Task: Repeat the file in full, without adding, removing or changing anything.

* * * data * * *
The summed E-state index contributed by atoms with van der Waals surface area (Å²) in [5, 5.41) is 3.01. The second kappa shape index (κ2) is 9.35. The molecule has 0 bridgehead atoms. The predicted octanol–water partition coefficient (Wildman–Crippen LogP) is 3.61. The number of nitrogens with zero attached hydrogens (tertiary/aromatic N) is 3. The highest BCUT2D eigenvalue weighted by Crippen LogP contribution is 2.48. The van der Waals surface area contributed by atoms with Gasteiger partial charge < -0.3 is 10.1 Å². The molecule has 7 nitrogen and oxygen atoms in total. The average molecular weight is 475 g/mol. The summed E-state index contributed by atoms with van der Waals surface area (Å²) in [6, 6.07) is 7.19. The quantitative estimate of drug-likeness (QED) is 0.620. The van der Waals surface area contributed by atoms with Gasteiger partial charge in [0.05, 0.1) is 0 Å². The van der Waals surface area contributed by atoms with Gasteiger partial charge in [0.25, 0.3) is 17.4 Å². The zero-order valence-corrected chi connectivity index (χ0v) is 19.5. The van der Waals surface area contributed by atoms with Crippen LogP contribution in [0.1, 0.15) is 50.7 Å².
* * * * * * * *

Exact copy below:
The summed E-state index contributed by atoms with van der Waals surface area (Å²) in [5, 5.41) is 3.01. The second kappa shape index (κ2) is 9.35. The molecule has 0 bridgehead atoms. The predicted octanol–water partition coefficient (Wildman–Crippen LogP) is 3.61. The number of nitrogens with zero attached hydrogens (tertiary/aromatic N) is 3. The highest BCUT2D eigenvalue weighted by Crippen LogP contribution is 2.48. The van der Waals surface area contributed by atoms with Gasteiger partial charge < -0.3 is 10.1 Å². The molecule has 7 nitrogen and oxygen atoms in total. The average molecular weight is 475 g/mol. The summed E-state index contributed by atoms with van der Waals surface area (Å²) in [6, 6.07) is 7.19. The quantitative estimate of drug-likeness (QED) is 0.620. The van der Waals surface area contributed by atoms with Gasteiger partial charge in [0.05, 0.1) is 0 Å². The van der Waals surface area contributed by atoms with Gasteiger partial charge in [0.25, 0.3) is 17.4 Å². The zero-order valence-corrected chi connectivity index (χ0v) is 19.5. The van der Waals surface area contributed by atoms with Crippen LogP contribution in [0.1, 0.15) is 50.7 Å².